`Scary' fire skirts California ranches

  Paul Leavitt


  USA Today


  Page 03A

  (Copyright 1993)


  Fire roared across at least 27,500 acres of the Los Padres National Forest

  Wednesday, turning California countryside into wasteland. "It's one of the worst

  fires I've ever fought," said three-year firefighter Mike Gutierrez, 31, as black

  plumes of smoke rose 25,000 feet into the air. No structures have been burned

  and no one injured, but some nearby celebrity ranchers, including John and Bo

  Derek, were corralling horses. The fire - at one point within eight miles of

  Michael Jackson's Neverland Ranch - was headed away. "It's been pretty scary,"

  said former Tonight Show band leader Doc Severinsen. "For awhile we were

  right in the line of the fire." As more than 3,200 firefighters battled it, the fire

  headed into the San Rafael Wilderness. Hunters admitted their cigarettes started

  the fire Saturday.


  WACO REPORT: A panel says the commanders of Feb. 28's failed Branch

  Davidian raid altered the written assault plans after the raid and tried to conceal

  changes from investigators, The Washington Post reports today. The report, out

  today, says the plan by the Treasury's Bureau of Alcohol, Tobacco and Firearms

  agents was incomplete.


  CITADEL SUIT: Nine Citadel cadets asked a federal judge in Charleston, S.C.,

  to allow them to argue against Shannon Faulkner's lawsuit seeking to join the

  state-run, all-male military academy. Faulkner, 18, of Powdersville, contends the

  single-sex admissions policy is unconstitutional discrimination. "Her pursuit of

  her rights is also infringing on mine," said Michael Haro, one of the cadets who

  contend they will be adversely affected if women are admitted.


  WHEELCHAIR ROBBER: Police arrested Anthony Garafolo, 33, of Holyoke,

  Mass., on charges he was the man in a wheelchair who Tuesday robbed the same

  Springfield Northeast Savings Bank he robbed three years ago. He became

  paralyzed when shot during another robbery in 1991.


  JESSICA IS WELL: A child therapist says Baby Jessica, now 2 1/2, is happy in

  her new home with her biological parents, Cara and Dan Schmidt, whom she

  hadn't lived with since being put up for adoption at birth. Lucy Biven, who

  supervised Jessica's transition in August to the Schmidts in Blairstown, Iowa,

  from Jan and Roberta DeBoer of Ann Arbor, Mich., said the Schmidts are "good

  parents" to Jessica.


  HISPANIC GROWTH: A new Census report says Hispanics will number 40.5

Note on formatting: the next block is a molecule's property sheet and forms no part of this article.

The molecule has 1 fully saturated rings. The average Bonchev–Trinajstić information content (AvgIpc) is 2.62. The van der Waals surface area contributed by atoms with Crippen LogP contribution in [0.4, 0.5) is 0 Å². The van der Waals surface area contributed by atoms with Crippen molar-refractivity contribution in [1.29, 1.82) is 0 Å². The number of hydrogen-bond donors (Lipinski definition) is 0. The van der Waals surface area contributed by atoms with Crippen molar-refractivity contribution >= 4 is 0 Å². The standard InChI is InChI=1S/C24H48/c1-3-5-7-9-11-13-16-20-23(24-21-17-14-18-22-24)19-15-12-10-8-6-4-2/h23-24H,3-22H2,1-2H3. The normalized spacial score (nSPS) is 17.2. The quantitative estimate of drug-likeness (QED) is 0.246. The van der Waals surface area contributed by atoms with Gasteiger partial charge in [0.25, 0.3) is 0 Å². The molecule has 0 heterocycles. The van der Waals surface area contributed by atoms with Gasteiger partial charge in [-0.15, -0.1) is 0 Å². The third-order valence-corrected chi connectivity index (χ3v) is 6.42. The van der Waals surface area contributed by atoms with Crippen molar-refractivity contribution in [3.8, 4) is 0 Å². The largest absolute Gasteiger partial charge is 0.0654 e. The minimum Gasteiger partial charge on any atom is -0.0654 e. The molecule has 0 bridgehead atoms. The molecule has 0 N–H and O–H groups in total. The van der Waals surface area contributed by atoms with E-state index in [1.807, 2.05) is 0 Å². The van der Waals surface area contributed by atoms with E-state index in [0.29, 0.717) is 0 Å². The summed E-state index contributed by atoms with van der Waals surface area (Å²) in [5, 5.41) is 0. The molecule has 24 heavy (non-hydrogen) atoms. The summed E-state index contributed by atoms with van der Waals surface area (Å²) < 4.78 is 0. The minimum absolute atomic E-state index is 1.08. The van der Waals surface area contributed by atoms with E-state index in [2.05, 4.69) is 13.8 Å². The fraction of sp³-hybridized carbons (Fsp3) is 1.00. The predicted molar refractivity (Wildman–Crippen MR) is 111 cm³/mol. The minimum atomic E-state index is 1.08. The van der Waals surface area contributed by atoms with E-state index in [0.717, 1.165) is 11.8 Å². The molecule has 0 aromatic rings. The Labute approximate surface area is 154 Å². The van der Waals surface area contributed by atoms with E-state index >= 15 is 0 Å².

million, 13.5% of the population, by 2010 - three years earlier than previous

  estimates. The report "signals enormous changes," said Rep. Jose Serrano,

  D-N.Y., chairman of the Congressional Hispanic Caucus. Goals: redistricting for

  more political clout and better education and job opportunities for Hispanics.

  "We've been arguing this for decades," said Cecilia Munoz of the National

  Council of La Raza. "We need to make sure our Latino kids are educated and

  that our work force is qualified to take this country into the next century."


  AGING PILOTS: Gray-haired pilots packed a Washington, D.C., hearing on

  whether to change the FAA's 1959 rule that requires pilots to retire at age 60. A

  new FAA study shows pilots are not involved in more accidents as they near

  their 60th birthday. David Cronin - forced out at age 60 in 1989 a week after

  landing United Flight 811, which had a hole torn into its fuselage in midair over

  the Pacific Ocean - says he would return to the cockpit "in a heartbeat."


  TILTON QUITS TV: Evangelist Robert Tilton is canceling his TV shows, his

  lawyer said. Cited: a drop in monthly donations - to $2 million from $7 million -

  after two ABC PrimeTime Live reports in 1991 on Tilton and his Dallas-based

  Word of Faith Ministries. Texas authorities last year began an investigation of

  Tilton. He has denied wrongdoing.




  OWL PROTECTION: Environmental activists and timber industry supporters

  scuffled during opposing demonstrations before a hearing in Salem, Ore., on the

  Clinton administration plan to limit logging to protect spotted owls.


  PARK PROBLEM: A proposed East Mojave National Park was nearly

  downgraded to national monument status as foes of the California

  Desert-Protection Act showed strength that could keep the bill bottled up in a

  Senate committee. At issue: mining and other competing land uses.


  Cuban pilot won't face charges


  Cuban civilian airline pilot Carlos Cancio, who put his friends and family on a

  flight he diverted to Miami, won't face air piracy charges, U.S. prosecutors said.


  "I always had faith that in a country like this, a country of liberty, that justice

  would always triumph," Cancio said. Of the 53 people aboard the Dec. 29 flight,

  Cancio and his 47 friends and relatives received asylum. U.S. Justice Department

  officials said because of "unique facts of the case" no indictment would be

  sought. Cancio was lawfully in control of the AeroCaribe aircraft. But advocates

  for Haitian asylum-seekers said the case demonstrates a double standard: Cuban

  refugees are viewed favorably by the U.S. government while Haitians are not.

  Cancio, now a sugar factory worker, has become a hero of Florida's Cuban

  community. Contributing: Sandra Sanchez, Lori Sharn, Jonathan T. Lovitt ,

  Steve Marshall, Mark Downey and Carrie Ferguson

  PHOTO,color,Elaine Thompson,AP; PHOTO,b/w,AP; PHOTO,b/w, USA